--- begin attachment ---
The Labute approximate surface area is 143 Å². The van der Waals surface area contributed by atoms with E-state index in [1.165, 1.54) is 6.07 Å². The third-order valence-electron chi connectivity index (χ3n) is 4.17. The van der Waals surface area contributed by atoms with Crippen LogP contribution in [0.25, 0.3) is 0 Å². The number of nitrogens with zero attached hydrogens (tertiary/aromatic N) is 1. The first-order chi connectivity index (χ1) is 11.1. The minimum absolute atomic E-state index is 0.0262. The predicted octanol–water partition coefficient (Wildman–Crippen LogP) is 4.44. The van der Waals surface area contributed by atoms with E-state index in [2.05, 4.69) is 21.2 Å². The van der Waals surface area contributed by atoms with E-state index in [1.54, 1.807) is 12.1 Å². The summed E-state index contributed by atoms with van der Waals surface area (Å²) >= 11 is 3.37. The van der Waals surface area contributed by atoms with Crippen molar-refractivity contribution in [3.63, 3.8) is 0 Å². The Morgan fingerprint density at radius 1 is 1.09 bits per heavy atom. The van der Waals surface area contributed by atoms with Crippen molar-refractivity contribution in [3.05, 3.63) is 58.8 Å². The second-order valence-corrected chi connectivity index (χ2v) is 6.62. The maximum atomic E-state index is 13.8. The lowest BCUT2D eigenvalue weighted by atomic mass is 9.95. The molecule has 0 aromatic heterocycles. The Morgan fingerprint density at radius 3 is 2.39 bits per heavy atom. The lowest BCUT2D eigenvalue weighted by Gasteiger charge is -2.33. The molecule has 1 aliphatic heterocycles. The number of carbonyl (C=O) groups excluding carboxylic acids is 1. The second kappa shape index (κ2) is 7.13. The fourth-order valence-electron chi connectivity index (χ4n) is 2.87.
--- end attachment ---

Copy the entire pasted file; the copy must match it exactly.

The Labute approximate surface area is 143 Å². The van der Waals surface area contributed by atoms with E-state index in [1.165, 1.54) is 6.07 Å². The third-order valence-electron chi connectivity index (χ3n) is 4.17. The van der Waals surface area contributed by atoms with Crippen LogP contribution in [0.25, 0.3) is 0 Å². The number of nitrogens with zero attached hydrogens (tertiary/aromatic N) is 1. The first-order chi connectivity index (χ1) is 11.1. The minimum absolute atomic E-state index is 0.0262. The predicted octanol–water partition coefficient (Wildman–Crippen LogP) is 4.44. The van der Waals surface area contributed by atoms with E-state index in [2.05, 4.69) is 21.2 Å². The van der Waals surface area contributed by atoms with E-state index in [1.54, 1.807) is 12.1 Å². The summed E-state index contributed by atoms with van der Waals surface area (Å²) >= 11 is 3.37. The van der Waals surface area contributed by atoms with Crippen molar-refractivity contribution in [3.63, 3.8) is 0 Å². The Morgan fingerprint density at radius 1 is 1.09 bits per heavy atom. The van der Waals surface area contributed by atoms with Crippen molar-refractivity contribution in [3.05, 3.63) is 58.8 Å². The second-order valence-corrected chi connectivity index (χ2v) is 6.62. The maximum atomic E-state index is 13.8. The lowest BCUT2D eigenvalue weighted by atomic mass is 9.95. The molecule has 0 aromatic heterocycles. The Morgan fingerprint density at radius 3 is 2.39 bits per heavy atom. The lowest BCUT2D eigenvalue weighted by Gasteiger charge is -2.33. The molecule has 1 aliphatic heterocycles. The number of carbonyl (C=O) groups excluding carboxylic acids is 1. The second kappa shape index (κ2) is 7.13. The fourth-order valence-electron chi connectivity index (χ4n) is 2.87.